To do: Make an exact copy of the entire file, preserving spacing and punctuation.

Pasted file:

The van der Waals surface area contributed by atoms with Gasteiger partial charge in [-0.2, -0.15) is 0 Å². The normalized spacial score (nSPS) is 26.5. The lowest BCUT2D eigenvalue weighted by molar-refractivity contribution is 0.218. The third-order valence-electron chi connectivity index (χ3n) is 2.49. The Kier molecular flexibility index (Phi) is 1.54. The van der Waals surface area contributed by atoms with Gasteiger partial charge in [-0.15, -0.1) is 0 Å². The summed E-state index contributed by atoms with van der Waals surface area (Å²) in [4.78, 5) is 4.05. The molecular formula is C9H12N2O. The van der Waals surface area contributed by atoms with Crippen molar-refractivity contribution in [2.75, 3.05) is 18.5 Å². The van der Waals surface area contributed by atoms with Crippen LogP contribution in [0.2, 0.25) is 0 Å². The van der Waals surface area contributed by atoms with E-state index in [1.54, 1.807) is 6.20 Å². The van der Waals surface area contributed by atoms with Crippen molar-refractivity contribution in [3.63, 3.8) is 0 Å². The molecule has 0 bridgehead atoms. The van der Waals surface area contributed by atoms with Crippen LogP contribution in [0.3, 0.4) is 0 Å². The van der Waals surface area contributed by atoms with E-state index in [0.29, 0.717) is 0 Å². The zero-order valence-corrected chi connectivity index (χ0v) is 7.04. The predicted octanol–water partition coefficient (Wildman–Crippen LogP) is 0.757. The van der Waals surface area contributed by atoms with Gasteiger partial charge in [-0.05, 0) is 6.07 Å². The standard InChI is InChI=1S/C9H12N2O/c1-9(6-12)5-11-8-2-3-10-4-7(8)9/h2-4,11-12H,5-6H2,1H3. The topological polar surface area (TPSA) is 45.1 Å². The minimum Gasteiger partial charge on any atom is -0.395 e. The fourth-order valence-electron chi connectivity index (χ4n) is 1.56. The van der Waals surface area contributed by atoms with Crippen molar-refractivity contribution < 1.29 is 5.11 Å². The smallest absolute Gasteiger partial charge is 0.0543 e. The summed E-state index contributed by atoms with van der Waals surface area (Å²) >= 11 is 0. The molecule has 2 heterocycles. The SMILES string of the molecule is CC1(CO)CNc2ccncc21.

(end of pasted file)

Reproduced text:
The van der Waals surface area contributed by atoms with Gasteiger partial charge in [-0.2, -0.15) is 0 Å². The normalized spacial score (nSPS) is 26.5. The lowest BCUT2D eigenvalue weighted by molar-refractivity contribution is 0.218. The third-order valence-electron chi connectivity index (χ3n) is 2.49. The Kier molecular flexibility index (Phi) is 1.54. The van der Waals surface area contributed by atoms with Gasteiger partial charge in [-0.15, -0.1) is 0 Å². The summed E-state index contributed by atoms with van der Waals surface area (Å²) in [4.78, 5) is 4.05. The molecular formula is C9H12N2O. The van der Waals surface area contributed by atoms with Crippen molar-refractivity contribution in [2.75, 3.05) is 18.5 Å². The van der Waals surface area contributed by atoms with Crippen LogP contribution in [0.2, 0.25) is 0 Å². The van der Waals surface area contributed by atoms with E-state index in [1.54, 1.807) is 6.20 Å². The van der Waals surface area contributed by atoms with Crippen molar-refractivity contribution in [3.63, 3.8) is 0 Å². The molecule has 0 bridgehead atoms. The van der Waals surface area contributed by atoms with Crippen LogP contribution in [0.3, 0.4) is 0 Å². The van der Waals surface area contributed by atoms with E-state index in [0.29, 0.717) is 0 Å². The zero-order valence-corrected chi connectivity index (χ0v) is 7.04. The predicted octanol–water partition coefficient (Wildman–Crippen LogP) is 0.757. The van der Waals surface area contributed by atoms with Gasteiger partial charge in [-0.05, 0) is 6.07 Å². The standard InChI is InChI=1S/C9H12N2O/c1-9(6-12)5-11-8-2-3-10-4-7(8)9/h2-4,11-12H,5-6H2,1H3. The topological polar surface area (TPSA) is 45.1 Å². The minimum Gasteiger partial charge on any atom is -0.395 e. The fourth-order valence-electron chi connectivity index (χ4n) is 1.56. The van der Waals surface area contributed by atoms with Crippen molar-refractivity contribution < 1.29 is 5.11 Å². The smallest absolute Gasteiger partial charge is 0.0543 e. The summed E-state index contributed by atoms with van der Waals surface area (Å²) >= 11 is 0. The molecule has 2 heterocycles. The SMILES string of the molecule is CC1(CO)CNc2ccncc21.